Kreidler Defends Decision to Decline Health Care Extension
Like a lot of big projects, Obamacare needs time to be successful. That was the message from Washington State Insurance Commissioner Mike Kreidler, who testified before a House subcommittee in Washington, D.C. Wednesday.
Kreidler had been invited to speak by Washington Rep. Jim McDermott, but quickly found himself in the crosshairs of another, Rep. Dave Reichert.
Reichert, a Republican, said he knows the state is proud of its relatively smooth rollout of Obamacare, “but I just want to be here to bring a little bit of reality to it.”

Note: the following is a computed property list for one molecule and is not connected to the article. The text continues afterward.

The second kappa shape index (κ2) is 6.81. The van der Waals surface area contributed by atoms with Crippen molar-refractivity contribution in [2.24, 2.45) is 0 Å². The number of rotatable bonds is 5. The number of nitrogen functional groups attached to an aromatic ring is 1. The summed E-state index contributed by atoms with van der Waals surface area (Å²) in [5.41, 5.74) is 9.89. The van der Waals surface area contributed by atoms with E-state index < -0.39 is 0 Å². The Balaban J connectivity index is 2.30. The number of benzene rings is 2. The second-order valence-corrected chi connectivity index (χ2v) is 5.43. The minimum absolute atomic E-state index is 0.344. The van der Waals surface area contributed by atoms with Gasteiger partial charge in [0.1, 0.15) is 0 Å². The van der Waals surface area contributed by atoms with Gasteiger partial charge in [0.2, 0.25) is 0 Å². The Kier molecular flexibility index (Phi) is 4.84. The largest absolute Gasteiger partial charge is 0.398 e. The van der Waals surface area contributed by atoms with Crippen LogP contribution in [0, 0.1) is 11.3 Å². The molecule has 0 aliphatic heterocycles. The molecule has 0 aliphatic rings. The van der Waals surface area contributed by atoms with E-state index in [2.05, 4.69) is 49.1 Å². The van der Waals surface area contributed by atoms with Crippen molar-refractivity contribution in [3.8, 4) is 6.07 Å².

Reichert said nearly 300,000 people in Washington state received notices that their insurance plans were canceled because they didn’t meet the minimum requirements of the Affordable Care Act.
But when President Barack Obama himself announced that insurers could continue coverage and let people keep their plans, Kreidler said Washington state wouldn’t follow along; the cancellations would stand.
“Did you speak to any of those health insurance carriers to see whether or not they could continue their coverage before you made that decision for those 290,000 [people]?” Reichert asked Kreidler.
“The answer to that, congressman, is I did not,” Kriedler said.
As Reichert pushed him for a reason, Kreidler said the industry itself had concerns about the proposed solution. He also said the state’s exchange is functioning well.
The most recent numbers show more than 176,000 people enrolled through Washington’s health care exchange. About 90 percent of the plans are Medicaid.